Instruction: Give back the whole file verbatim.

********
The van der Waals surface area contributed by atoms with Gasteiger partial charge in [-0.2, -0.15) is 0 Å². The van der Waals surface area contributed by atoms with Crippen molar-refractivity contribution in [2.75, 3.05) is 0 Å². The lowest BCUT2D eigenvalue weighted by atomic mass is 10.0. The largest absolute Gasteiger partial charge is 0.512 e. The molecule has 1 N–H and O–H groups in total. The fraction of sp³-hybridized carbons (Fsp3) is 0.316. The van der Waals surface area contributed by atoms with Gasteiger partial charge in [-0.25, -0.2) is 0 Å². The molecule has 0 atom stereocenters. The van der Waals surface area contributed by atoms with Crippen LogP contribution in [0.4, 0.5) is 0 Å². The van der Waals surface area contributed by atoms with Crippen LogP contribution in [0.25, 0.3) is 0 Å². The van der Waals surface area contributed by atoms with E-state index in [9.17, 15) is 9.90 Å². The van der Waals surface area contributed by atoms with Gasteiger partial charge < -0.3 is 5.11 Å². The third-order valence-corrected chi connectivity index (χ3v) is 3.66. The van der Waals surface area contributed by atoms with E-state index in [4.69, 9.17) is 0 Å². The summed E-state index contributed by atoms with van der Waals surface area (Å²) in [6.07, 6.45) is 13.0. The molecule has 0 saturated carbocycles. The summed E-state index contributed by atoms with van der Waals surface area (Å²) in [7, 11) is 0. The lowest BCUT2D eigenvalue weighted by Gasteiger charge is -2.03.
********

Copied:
The van der Waals surface area contributed by atoms with Gasteiger partial charge in [-0.2, -0.15) is 0 Å². The van der Waals surface area contributed by atoms with Crippen molar-refractivity contribution in [2.75, 3.05) is 0 Å². The lowest BCUT2D eigenvalue weighted by atomic mass is 10.0. The largest absolute Gasteiger partial charge is 0.512 e. The molecule has 1 N–H and O–H groups in total. The fraction of sp³-hybridized carbons (Fsp3) is 0.316. The van der Waals surface area contributed by atoms with Gasteiger partial charge in [-0.25, -0.2) is 0 Å². The molecule has 0 atom stereocenters. The van der Waals surface area contributed by atoms with Crippen LogP contribution in [0.4, 0.5) is 0 Å². The van der Waals surface area contributed by atoms with Crippen LogP contribution in [0.25, 0.3) is 0 Å². The van der Waals surface area contributed by atoms with E-state index in [9.17, 15) is 9.90 Å². The van der Waals surface area contributed by atoms with Gasteiger partial charge < -0.3 is 5.11 Å². The third-order valence-corrected chi connectivity index (χ3v) is 3.66. The van der Waals surface area contributed by atoms with E-state index in [4.69, 9.17) is 0 Å². The summed E-state index contributed by atoms with van der Waals surface area (Å²) in [6.07, 6.45) is 13.0. The molecule has 0 saturated carbocycles. The summed E-state index contributed by atoms with van der Waals surface area (Å²) in [7, 11) is 0. The lowest BCUT2D eigenvalue weighted by Gasteiger charge is -2.03.